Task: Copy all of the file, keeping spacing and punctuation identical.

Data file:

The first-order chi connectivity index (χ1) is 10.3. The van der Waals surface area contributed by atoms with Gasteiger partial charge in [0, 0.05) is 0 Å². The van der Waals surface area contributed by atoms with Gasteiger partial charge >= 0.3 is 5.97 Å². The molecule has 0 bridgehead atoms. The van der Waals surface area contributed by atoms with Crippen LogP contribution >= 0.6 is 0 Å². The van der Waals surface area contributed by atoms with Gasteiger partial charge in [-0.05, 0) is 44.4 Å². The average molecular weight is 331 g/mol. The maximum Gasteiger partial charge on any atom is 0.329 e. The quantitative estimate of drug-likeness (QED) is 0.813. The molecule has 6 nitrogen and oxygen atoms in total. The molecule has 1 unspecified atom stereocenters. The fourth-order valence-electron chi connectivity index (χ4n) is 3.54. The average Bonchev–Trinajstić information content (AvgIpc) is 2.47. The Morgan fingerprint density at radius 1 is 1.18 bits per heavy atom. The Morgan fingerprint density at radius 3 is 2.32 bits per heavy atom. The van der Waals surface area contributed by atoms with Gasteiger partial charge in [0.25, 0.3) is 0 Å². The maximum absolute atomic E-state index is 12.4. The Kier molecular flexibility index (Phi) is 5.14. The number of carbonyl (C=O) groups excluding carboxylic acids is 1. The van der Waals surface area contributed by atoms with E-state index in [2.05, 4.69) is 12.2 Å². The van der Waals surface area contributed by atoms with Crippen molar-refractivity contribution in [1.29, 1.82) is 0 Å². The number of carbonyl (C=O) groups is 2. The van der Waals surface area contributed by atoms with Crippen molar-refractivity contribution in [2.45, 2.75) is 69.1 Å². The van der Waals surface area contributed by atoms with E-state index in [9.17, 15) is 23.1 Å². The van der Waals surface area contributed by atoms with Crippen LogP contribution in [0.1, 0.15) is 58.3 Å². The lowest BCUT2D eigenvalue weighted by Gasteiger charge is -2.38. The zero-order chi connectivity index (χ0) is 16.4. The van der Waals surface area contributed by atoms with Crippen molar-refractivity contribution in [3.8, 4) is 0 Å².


The first-order chi connectivity index (χ1) is 10.3. The van der Waals surface area contributed by atoms with Gasteiger partial charge in [0, 0.05) is 0 Å². The van der Waals surface area contributed by atoms with Gasteiger partial charge >= 0.3 is 5.97 Å². The molecule has 0 bridgehead atoms. The van der Waals surface area contributed by atoms with Crippen LogP contribution >= 0.6 is 0 Å². The van der Waals surface area contributed by atoms with Gasteiger partial charge in [-0.05, 0) is 44.4 Å². The average molecular weight is 331 g/mol. The maximum Gasteiger partial charge on any atom is 0.329 e. The quantitative estimate of drug-likeness (QED) is 0.813. The molecule has 6 nitrogen and oxygen atoms in total. The molecule has 1 unspecified atom stereocenters. The fourth-order valence-electron chi connectivity index (χ4n) is 3.54. The average Bonchev–Trinajstić information content (AvgIpc) is 2.47. The Morgan fingerprint density at radius 1 is 1.18 bits per heavy atom. The Morgan fingerprint density at radius 3 is 2.32 bits per heavy atom. The van der Waals surface area contributed by atoms with Gasteiger partial charge in [0.25, 0.3) is 0 Å². The maximum absolute atomic E-state index is 12.4. The Kier molecular flexibility index (Phi) is 5.14. The number of carbonyl (C=O) groups excluding carboxylic acids is 1. The van der Waals surface area contributed by atoms with E-state index in [2.05, 4.69) is 12.2 Å². The van der Waals surface area contributed by atoms with Crippen molar-refractivity contribution in [1.29, 1.82) is 0 Å². The number of carbonyl (C=O) groups is 2. The van der Waals surface area contributed by atoms with Crippen molar-refractivity contribution in [2.45, 2.75) is 69.1 Å². The van der Waals surface area contributed by atoms with E-state index in [9.17, 15) is 23.1 Å². The van der Waals surface area contributed by atoms with Crippen LogP contribution in [0.1, 0.15) is 58.3 Å². The lowest BCUT2D eigenvalue weighted by Gasteiger charge is -2.38. The zero-order chi connectivity index (χ0) is 16.4. The van der Waals surface area contributed by atoms with Crippen molar-refractivity contribution in [3.8, 4) is 0 Å².